wish I heard his voice more often

BABIES AS WEAPONS is the most twisted thing you will see today, even if you’re a regular at ModBlog. It’s the inelegant site of XenoSapien, a man in the States who believes he is “suffering from deep feminist-culture side-effects.” I hope he never discovers gifs, as the flame motif is bad enough already. (Warning: for reasons unknown he plays inappropriate music very loudly). The front page has a pencil sketch named MyPain of a woman dressed as a stripper about to whip a prostrate man with a baby that’s still attached to her by an umbilical cord that snakes from between her legs. For added wtf, the diapered baby seems to be angrily shouting into a microphone. The entire thing gives me the quesy feeling he watches Wicker Man and touches himself on Friday nights.

  • “NASA can no longer afford the future.”
  • Plans for making a Jacob’s Ladder from readily available parts.

    Today has been full of unexpected phone calls, disco light moments, when the blare of music fades into almost silence at the exact moment you see her face. Theatre people, friends, night and day. Someone’s finally read my pen written letters, public transit edited. A long distance shout from an ex-lover, three defeated countries away, sunburned voice peeling across the lines, unexpected and welcome and a little puzzling. I love him, but why now? Little mirrors refracting light, circling in the room. Another chrome ring, pick-up-the-phone – a potential investor, in town from Memphis, surprise, someone I’ve been considering handing the project off to once I get it up on its feet and properly connected to my city. (We all know I want to leave.) I’m cancelling my plans this evening so as to see him.

    Just as a reminder: Bertolt Brecht’s Life of Galileo opens tomorrow at The Western Front. Further details here. I’m going, are you? Especially quick comments have a chance at a comp.

  • everyone I talk to says they had troubled dreams last night

    Watched Tideland with Ryan and Eva last night. A strange journey following a little girl, Jeliza Rose, and her exploration of life, it left me with an unclean feeling, as if we had been witness to a curse. Do not mistake me, the film was excellent, but it worked very hard at making the audience uncomfortable. It whispered of things better left unsaid, the modern abuses of very old stories, of bad things that inevitably happen to the best of good girls and the sad hidden loves buried within the wicked witch of the west. It was very counter-intuitive, though it made perfect sense, (even through the scenes of magic realism), much like watching someone remove a cork that’s fallen into a bottle by inflating a plastic bag. I found myself desperately wanting certain things to not be fact, to have them exist only in the wonderful mythical architecture of Jeliza Rose’s imagination, though knowing, finally, that the true enemy, if there was one, was only the psychotic banality of life.

    I’m not sure if I recommend it, only that you should not let young children see it. As a double-feature with Pan’s Labyrinth, it might cause nightmares, insects crawling under skin, (the classic of the gentleman junkie, wrapped in a red stolen cloak, high on life and wetly muttering dirty stories into a gutter awash with dark fairy-tale glitz). However, everyone should have their kids watch this.

    gives you confidence in doctors, doesn’t it now? reinforcing that people only see what they wish to

    Gravity vanished in the pile of feathers that flew out of all of our enthusiastic pillows yesterday. It was lovely. More people were there than I expected would brave the threatening rain, (which didn’t follow through), too many people to attempt reciting names, but special shout out’s to everyone who came to Taff’s after for lemonade and cranberry ginger-ale floats. Adam has done us the joy of putting up pictures and video, (Vicki has some photographs too), and I have made a PillowFight Flashmob Flickrset.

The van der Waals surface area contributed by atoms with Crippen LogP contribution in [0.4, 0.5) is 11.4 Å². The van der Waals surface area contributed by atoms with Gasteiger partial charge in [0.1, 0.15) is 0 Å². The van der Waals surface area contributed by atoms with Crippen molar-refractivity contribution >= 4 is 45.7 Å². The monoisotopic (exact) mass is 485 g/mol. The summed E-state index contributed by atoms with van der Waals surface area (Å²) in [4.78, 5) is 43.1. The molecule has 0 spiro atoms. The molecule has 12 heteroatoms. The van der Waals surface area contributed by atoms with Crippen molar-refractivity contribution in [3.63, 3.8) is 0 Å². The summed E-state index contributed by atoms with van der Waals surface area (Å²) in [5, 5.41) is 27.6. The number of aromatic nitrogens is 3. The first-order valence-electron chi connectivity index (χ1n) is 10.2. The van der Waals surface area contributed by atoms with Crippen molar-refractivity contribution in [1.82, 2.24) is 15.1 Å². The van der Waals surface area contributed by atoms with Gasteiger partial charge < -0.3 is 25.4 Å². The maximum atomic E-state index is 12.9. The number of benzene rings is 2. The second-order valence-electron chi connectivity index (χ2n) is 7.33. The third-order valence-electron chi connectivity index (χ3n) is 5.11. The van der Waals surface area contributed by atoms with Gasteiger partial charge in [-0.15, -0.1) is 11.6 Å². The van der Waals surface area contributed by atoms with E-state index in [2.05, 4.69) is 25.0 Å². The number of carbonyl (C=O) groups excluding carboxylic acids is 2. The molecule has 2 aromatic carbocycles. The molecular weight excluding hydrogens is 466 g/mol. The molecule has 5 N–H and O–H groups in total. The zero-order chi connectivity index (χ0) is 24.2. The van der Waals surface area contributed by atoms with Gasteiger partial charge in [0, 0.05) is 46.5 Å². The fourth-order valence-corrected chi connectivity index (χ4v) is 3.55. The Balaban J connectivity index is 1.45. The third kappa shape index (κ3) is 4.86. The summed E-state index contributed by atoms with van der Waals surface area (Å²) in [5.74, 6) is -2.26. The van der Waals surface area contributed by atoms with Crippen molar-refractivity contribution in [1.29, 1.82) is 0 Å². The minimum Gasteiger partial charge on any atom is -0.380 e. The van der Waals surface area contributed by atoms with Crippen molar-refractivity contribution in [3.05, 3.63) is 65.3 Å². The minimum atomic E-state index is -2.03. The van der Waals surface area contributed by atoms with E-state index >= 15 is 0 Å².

On a related note, in that it also involves hilarity, flashmobs and photography, Patrick‘s picture of Eva and I holding hands has drawn the attention of the academic community.

    This is a copy of the letter he received:

    “Subject: lesbian zombie wedding.

    Hi there

    I’m carrying out some research for a book to be published in 2008 by Berg, Oxford. The book is called Fabrics of Desire, and one of the chapters will focus on the selections made of garments for lesbian civil partnerships. I’m interested in the ‘singular iconic and symbolic wedding dress’ and how it gets challenged anew by the possibility of ‘double brides’.

    I should let you know that my partner and I celebrated our CP in September 2006, and that my interest is for genuine scholarly research. I would be happy to anonymise any information as necessary.

    I noticed that you had some civil partnership images on your flickr pages and I was wondering if you could help me in any way with research for the book.

    I would like to contact lesbian couples who would be willing to discuss the significance of the garments they chose, and give me some insight to how they marked their ‘special day’ through their choice of clothes.

    It may be also possible that we could discuss using your images in relation to their interview if this seemed like a good idea. I would be most grateful for any help you are willing to give.

    If you wish to forward my email onwards to any interested people, please feel free to do so.

    I do hope that you will be able to help, and I’m really grateful for any assistance you can give me.

    Many thanks

    Best wishes

    Dr Catherine Harper”

    The picture in question, taken at the 2005 VanZombieWalk:

    Lesbian Zombie Wedding

    Sea Sheep is for kids, you silly rabbit


    Darling Min has tagged me with The Sentence Meme. Her result was so charming, I could not resist.

    photobooth 2000
    Originally uploaded by Theremina.

    1. Grab the nearest book.
    2. Open the book to page 23.
    3. Find the fifth sentence.
    4. Post the text of the next three sentences in your journal along with these instructions.
    5. Don’t dig for your favorite book, the cool book, or the intellectual one: pick the CLOSEST.
    6. Tag five other people to do the same.